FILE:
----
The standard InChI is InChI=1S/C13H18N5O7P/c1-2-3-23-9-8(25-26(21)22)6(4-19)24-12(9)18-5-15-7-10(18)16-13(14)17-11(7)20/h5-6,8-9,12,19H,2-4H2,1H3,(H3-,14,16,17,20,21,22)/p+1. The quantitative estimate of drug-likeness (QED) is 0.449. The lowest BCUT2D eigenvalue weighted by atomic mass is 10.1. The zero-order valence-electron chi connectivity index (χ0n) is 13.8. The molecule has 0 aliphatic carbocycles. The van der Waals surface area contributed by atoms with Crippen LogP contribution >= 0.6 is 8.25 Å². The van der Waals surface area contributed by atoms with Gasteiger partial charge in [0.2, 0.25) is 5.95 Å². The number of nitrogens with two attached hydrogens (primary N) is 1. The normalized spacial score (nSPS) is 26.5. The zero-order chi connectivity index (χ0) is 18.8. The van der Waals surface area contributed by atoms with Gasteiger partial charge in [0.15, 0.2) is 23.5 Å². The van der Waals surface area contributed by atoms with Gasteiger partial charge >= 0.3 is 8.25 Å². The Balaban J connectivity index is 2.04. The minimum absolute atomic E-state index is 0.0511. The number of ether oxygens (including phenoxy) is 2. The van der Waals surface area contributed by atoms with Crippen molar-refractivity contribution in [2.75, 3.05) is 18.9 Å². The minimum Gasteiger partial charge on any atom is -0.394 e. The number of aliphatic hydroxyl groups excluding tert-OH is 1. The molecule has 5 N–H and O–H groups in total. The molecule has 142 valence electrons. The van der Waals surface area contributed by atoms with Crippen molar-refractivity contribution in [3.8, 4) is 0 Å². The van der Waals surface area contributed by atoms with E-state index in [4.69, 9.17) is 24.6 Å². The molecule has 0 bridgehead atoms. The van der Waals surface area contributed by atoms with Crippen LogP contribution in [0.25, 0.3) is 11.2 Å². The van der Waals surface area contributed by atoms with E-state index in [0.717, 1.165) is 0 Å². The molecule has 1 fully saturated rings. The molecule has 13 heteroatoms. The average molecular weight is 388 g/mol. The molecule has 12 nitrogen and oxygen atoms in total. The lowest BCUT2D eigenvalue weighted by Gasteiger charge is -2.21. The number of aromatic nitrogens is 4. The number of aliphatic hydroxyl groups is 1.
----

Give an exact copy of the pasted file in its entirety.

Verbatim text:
The standard InChI is InChI=1S/C13H18N5O7P/c1-2-3-23-9-8(25-26(21)22)6(4-19)24-12(9)18-5-15-7-10(18)16-13(14)17-11(7)20/h5-6,8-9,12,19H,2-4H2,1H3,(H3-,14,16,17,20,21,22)/p+1. The quantitative estimate of drug-likeness (QED) is 0.449. The lowest BCUT2D eigenvalue weighted by atomic mass is 10.1. The zero-order valence-electron chi connectivity index (χ0n) is 13.8. The molecule has 0 aliphatic carbocycles. The van der Waals surface area contributed by atoms with Crippen LogP contribution >= 0.6 is 8.25 Å². The van der Waals surface area contributed by atoms with Gasteiger partial charge in [0.2, 0.25) is 5.95 Å². The number of nitrogens with two attached hydrogens (primary N) is 1. The normalized spacial score (nSPS) is 26.5. The zero-order chi connectivity index (χ0) is 18.8. The van der Waals surface area contributed by atoms with Gasteiger partial charge in [0.15, 0.2) is 23.5 Å². The van der Waals surface area contributed by atoms with Gasteiger partial charge >= 0.3 is 8.25 Å². The Balaban J connectivity index is 2.04. The minimum absolute atomic E-state index is 0.0511. The number of ether oxygens (including phenoxy) is 2. The van der Waals surface area contributed by atoms with Crippen molar-refractivity contribution in [2.75, 3.05) is 18.9 Å². The minimum Gasteiger partial charge on any atom is -0.394 e. The number of aliphatic hydroxyl groups excluding tert-OH is 1. The molecule has 5 N–H and O–H groups in total. The molecule has 142 valence electrons. The van der Waals surface area contributed by atoms with Crippen molar-refractivity contribution in [3.8, 4) is 0 Å². The van der Waals surface area contributed by atoms with E-state index in [4.69, 9.17) is 24.6 Å². The molecule has 0 bridgehead atoms. The van der Waals surface area contributed by atoms with Crippen LogP contribution in [0.25, 0.3) is 11.2 Å². The van der Waals surface area contributed by atoms with E-state index in [0.717, 1.165) is 0 Å². The molecule has 1 fully saturated rings. The molecule has 13 heteroatoms. The average molecular weight is 388 g/mol. The molecule has 12 nitrogen and oxygen atoms in total. The lowest BCUT2D eigenvalue weighted by Gasteiger charge is -2.21. The number of aromatic nitrogens is 4. The number of aliphatic hydroxyl groups is 1.